We had different results before we upgraded to SP2.  In SP1, we were getting some weird results with some of the values being returned as ;#Value;# or some such nonsense.  We hope we don’t see that again.

Currently, we are on SharePoint 2007 SP2 with the February 2010  June 2010 cumulative update with the infrastructure updates installed.

There were a few hints from Ontolica (Surfray) from this post.

From this post by Michael Schau, we started to deduce a method to fix the problem.  Here’s what we came up with.


  • Remove the mapping between your managed property and crawled property.
  • De-select the "Include values for the property in the search index" field on your crawled property.
  • Edit your crawled property category and select the checkbox to “delete all unmapped crawled properties.”
  • Reset all crawled content.
  • Perform a full crawl.
  • Add your mapping back between your managed and crawled property.
  • Change the HasMultipleValues column to True for your managed property in the MSSManagedProperties table in the Shared Services database (void your warranty).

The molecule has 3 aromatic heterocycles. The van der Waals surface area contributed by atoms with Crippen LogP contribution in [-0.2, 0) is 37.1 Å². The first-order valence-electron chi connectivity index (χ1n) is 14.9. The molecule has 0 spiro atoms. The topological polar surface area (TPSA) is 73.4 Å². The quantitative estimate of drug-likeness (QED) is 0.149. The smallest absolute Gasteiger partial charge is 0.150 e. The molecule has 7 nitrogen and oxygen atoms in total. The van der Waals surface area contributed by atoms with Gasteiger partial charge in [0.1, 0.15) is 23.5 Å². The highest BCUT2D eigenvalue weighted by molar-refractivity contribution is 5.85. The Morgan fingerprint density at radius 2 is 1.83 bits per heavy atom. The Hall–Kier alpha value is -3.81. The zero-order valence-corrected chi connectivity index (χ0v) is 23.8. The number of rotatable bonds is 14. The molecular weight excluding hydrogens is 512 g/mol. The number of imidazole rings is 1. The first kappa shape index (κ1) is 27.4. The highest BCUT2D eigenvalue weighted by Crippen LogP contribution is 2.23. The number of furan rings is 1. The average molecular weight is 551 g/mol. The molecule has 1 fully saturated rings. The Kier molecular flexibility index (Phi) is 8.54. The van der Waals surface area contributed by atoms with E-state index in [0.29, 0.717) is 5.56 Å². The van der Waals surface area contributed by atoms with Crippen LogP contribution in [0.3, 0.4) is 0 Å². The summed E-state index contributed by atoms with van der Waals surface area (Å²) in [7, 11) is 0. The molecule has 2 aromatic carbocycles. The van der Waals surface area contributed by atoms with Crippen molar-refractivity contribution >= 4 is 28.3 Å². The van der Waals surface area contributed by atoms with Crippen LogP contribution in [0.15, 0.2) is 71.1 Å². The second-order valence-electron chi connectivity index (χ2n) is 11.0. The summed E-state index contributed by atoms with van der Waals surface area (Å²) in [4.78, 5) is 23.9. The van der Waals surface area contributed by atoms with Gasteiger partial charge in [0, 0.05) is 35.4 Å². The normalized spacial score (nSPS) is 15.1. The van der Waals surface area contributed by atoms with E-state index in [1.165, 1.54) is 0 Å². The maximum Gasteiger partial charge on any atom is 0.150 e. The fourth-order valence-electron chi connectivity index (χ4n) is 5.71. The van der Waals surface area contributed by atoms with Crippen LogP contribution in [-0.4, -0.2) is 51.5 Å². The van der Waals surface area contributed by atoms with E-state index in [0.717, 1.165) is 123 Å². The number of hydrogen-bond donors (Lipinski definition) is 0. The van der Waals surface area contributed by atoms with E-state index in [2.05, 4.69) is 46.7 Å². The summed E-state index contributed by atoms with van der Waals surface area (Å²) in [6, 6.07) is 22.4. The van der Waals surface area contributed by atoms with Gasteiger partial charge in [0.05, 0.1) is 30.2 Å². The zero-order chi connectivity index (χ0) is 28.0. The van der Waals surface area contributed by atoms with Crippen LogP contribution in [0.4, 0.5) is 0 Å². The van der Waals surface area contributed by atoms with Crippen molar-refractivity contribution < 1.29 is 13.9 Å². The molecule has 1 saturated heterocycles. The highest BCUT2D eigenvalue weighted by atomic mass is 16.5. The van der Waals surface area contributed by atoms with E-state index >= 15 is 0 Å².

• Change the VariantType column to 4127 for your crawled property in the MSSCrawledProperties table in the Shared Services database (void your warranty again).
  • Perform another full crawl.
  • Perform an incremental crawl (not sure if this is really necessary, but it’s pretty quick).
  • Perform an IISRESET on all SharePoint boxes.

Let’s start with the ugly part first.  You’re not going to like this but, if MS doesn’t have software that correctly updates the database, then we’ll do it manually.  After all, it’s just a database!

Find your SSP database in SQL Server Management Studio.


Find the MSSManagedProperties table and open it for editing.  Locate your managed property using its FriendlyName and change the HasMultipleValues column to "True" (or 1).



Now find the MSSCrawledProperties table and open it for editing.  Locate your crawled property using its PropertyName and change the VariantType column to 4127.  We found when you change the VariantType to 4127 the Multi-valued field changes to "Yes."  All of the multi-valued fields we could find had this variant type.



The variant type for a text field is 31 (0000000011111).  The variant type that shows up on a multi-valued text field is 4127 (1000000011111).  Could it be that the leading bit identifies the field as multi-valued?  Here’s an incomplete table for the crawled properties in the SharePoint category.

Variant Type Multi-valued Decimal Binary